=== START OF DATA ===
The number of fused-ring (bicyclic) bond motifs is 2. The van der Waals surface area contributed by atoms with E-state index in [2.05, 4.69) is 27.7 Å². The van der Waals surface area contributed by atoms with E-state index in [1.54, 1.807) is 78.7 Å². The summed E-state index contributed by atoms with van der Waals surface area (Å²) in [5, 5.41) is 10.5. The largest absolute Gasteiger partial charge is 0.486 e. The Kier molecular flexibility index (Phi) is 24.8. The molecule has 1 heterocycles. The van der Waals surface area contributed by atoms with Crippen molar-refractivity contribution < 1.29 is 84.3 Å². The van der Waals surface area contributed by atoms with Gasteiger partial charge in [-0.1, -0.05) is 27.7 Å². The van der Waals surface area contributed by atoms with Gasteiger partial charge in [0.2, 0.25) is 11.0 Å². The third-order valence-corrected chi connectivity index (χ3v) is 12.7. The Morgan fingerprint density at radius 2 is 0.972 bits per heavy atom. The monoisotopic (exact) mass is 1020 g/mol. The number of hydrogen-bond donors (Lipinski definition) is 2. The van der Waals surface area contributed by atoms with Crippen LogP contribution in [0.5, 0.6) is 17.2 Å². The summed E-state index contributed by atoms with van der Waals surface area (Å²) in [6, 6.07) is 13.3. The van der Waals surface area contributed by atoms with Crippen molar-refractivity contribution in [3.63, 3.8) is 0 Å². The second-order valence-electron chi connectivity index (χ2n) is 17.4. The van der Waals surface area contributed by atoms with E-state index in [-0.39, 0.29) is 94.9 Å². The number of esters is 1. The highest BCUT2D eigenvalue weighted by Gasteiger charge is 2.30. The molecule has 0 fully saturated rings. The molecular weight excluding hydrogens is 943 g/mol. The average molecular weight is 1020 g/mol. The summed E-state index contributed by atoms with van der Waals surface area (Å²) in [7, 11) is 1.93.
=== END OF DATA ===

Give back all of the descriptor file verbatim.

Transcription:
The number of fused-ring (bicyclic) bond motifs is 2. The van der Waals surface area contributed by atoms with E-state index in [2.05, 4.69) is 27.7 Å². The van der Waals surface area contributed by atoms with E-state index in [1.54, 1.807) is 78.7 Å². The summed E-state index contributed by atoms with van der Waals surface area (Å²) in [5, 5.41) is 10.5. The largest absolute Gasteiger partial charge is 0.486 e. The Kier molecular flexibility index (Phi) is 24.8. The molecule has 1 heterocycles. The van der Waals surface area contributed by atoms with Crippen molar-refractivity contribution < 1.29 is 84.3 Å². The van der Waals surface area contributed by atoms with Gasteiger partial charge in [-0.1, -0.05) is 27.7 Å². The van der Waals surface area contributed by atoms with Gasteiger partial charge in [0.2, 0.25) is 11.0 Å². The third-order valence-corrected chi connectivity index (χ3v) is 12.7. The Morgan fingerprint density at radius 2 is 0.972 bits per heavy atom. The monoisotopic (exact) mass is 1020 g/mol. The number of hydrogen-bond donors (Lipinski definition) is 2. The van der Waals surface area contributed by atoms with Crippen LogP contribution in [0.5, 0.6) is 17.2 Å². The summed E-state index contributed by atoms with van der Waals surface area (Å²) in [6, 6.07) is 13.3. The van der Waals surface area contributed by atoms with Crippen molar-refractivity contribution in [3.63, 3.8) is 0 Å². The second-order valence-electron chi connectivity index (χ2n) is 17.4. The van der Waals surface area contributed by atoms with E-state index in [-0.39, 0.29) is 94.9 Å². The number of esters is 1. The highest BCUT2D eigenvalue weighted by Gasteiger charge is 2.30. The molecule has 0 fully saturated rings. The molecular weight excluding hydrogens is 943 g/mol. The average molecular weight is 1020 g/mol. The summed E-state index contributed by atoms with van der Waals surface area (Å²) in [7, 11) is 1.93.